Lose 5kg. Get to the gym at least four times a week. Definitely join a yoga class. We were tossing around the same old New Year resolutions that we did every year, a harmless enough last-week-of-the-year activity, until our daughter, who was then 6, piped up and said we should have a “family resolution”. We paused, wondering how to explain to her the unspoken script surrounding New Year resolutions: Make promises with gusto, forget them a week later. We asked instead what she would like it to be. It has been a decade and a half, but I can still remember the moment. “We should be a joy-giving family,” she announced, lisping slightly through two missing front teeth. Hmm. This was much more than we had bargained for. And while our brains nervously tried to process how we might turn into a “joy-giving family”, she wrote out the words firmly with pink felt pen, drew a few purple stars around it, and so it was settled.
I am not sure if we have lived up to this lofty motto—the first year was relatively easy, we had to say more “please”, “thank you” and “sorry”, and she had to fight less with her brother, who was then 10—but it did start an annual family ritual that we have never missed. In fact, as the children grew older, our New Year resolution meetings expanded in scope to include wide-ranging personal goals like “have chiselled abs before leaving for college” or “finish first draft of the book” or “buy an apartment by July”. One thing, however, has remained constant—our daughter leads the meeting every year. That’s what makes it fun, and more importantly, that’s what makes it stick. Explaining to a seven-year-old (or even a 21-year-old) why you couldn’t accomplish your goal in 12 full months is not easy!
Quality time: Make your New Year resolutions with the entire family. Photo by Thinkstock.
Usually over a glass of wine, or dinner at a nice restaurant (the “chiselled abs” goal was written on the Christmas menu of our favourite restaurant, squeezed in between “tartar of salmon” and “risotto with lime and black caviar”) or tucked under a quilt in bed, or even a conference call now that the family is spread across different cities, we go over a well-rehearsed three-step format.
The first part is about savouring highlights of the year that was— learnt a new language, celebrated a landmark birthday, landed a first job, as also, sadly, the passing of a loved one, or dealing with a difficult disease—the usual pixels that make up lives, you list them out on paper, and suddenly you realize what a colourful year it has been. The next part is scary, taking stock of how we have fared against last year’s goals, usually a mixed bag of sheepish explanations and real achievements. And finally, making New Year resolutions, typically two or three personal objectives, and one or two for the family as a whole. And yes, some version of “lose 5kg” and “get chiselled abs” never fails to make the list.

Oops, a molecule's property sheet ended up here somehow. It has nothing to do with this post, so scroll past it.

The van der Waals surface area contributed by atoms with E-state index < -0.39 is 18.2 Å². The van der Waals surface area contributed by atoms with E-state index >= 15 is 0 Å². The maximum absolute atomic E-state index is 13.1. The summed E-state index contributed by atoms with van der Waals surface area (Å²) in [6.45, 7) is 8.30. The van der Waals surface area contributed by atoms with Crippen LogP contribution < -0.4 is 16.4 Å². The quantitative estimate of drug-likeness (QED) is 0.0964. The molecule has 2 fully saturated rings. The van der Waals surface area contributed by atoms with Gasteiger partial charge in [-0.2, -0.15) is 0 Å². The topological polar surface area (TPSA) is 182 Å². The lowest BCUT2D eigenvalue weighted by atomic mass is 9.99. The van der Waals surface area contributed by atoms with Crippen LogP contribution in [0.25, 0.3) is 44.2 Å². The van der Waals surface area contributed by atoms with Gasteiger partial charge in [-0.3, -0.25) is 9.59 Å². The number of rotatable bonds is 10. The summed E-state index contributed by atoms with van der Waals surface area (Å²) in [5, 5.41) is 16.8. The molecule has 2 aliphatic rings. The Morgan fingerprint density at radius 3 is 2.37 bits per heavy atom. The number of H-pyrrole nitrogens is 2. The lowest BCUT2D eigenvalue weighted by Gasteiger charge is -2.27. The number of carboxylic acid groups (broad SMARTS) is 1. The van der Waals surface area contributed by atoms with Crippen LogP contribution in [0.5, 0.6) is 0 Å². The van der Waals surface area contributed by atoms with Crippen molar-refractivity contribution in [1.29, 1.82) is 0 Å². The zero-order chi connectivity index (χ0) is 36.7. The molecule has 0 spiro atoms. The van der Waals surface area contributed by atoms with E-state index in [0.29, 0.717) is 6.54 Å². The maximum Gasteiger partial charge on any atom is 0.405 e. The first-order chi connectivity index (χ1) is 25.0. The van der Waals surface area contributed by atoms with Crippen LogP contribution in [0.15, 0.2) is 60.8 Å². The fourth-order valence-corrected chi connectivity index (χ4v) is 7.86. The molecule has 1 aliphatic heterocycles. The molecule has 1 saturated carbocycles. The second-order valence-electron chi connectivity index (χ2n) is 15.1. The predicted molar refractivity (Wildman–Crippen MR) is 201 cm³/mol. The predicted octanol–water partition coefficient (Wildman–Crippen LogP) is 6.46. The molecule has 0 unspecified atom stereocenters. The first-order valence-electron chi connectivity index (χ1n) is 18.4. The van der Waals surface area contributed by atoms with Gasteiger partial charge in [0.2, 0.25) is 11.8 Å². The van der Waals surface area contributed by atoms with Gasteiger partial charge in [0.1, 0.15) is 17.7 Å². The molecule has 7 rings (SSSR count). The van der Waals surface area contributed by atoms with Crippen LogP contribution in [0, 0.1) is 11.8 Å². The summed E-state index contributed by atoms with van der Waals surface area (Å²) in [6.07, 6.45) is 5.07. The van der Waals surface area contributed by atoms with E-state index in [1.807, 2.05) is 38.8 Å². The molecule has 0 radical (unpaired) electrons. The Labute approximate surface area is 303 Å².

Has this annual stocktaking and goal-setting exercise made a difference to our lives? It started in jest with zero expectations but as I look back over the years I have to say it has become a powerful tradition that we cherish.
Firstly, just the act of sitting down together as a family to pause and reflect, to engage in each other’s lives, to share and support personal dreams, that’s enough in itself. You put that in the context of the busy, Internet-speed, multi-city, multitasking, never-ending-job-list family lives of today, and just taking a break from that and spending a couple of hours talking about something meaningful is a luxury.
Secondly, silly as it may sound, I believe wishful thinking has a way of coming true. Just shifting gears from “what we are doing” to “what we’d really like to do” has some effect. They are simple enough wishes. Join a pottery class. Be a better parent. Get more As. Practise piano. Quit job. Start business. Travel less. Listen more. Fight no more than twice a week. Spend less time in the shower. Make a new friend. Learn to focus. Write every morning. And, of course, lose 5kg. Get chiselled abs.
I suppose it is a bit like corporate life where you set annual goals and track performance against them. This is the fun family edition of it, where instead of an exacting boss who expects you to deliver on the numbers, we have the youngest in the family presiding over it.
As the last week of the year approaches, I have butterflies in my tummy. It has been a particularly hard year on several fronts, and I am curious to know how we have fared vis-à-vis the goals we set. I know I have more misses than hits. Ironically, the one goal I have accomplished this year is—you guessed it—lose 5kg.
Radha Chadha is one of Asia’s leading marketing and consumer insight experts. She is the author of the best-selling book The Cult of the Luxury Brand: Inside Asia’s Love Affair with Luxury.
Write to Radha at firstname.lastname@example.org
Also Read | Radha’s previous Lounge columns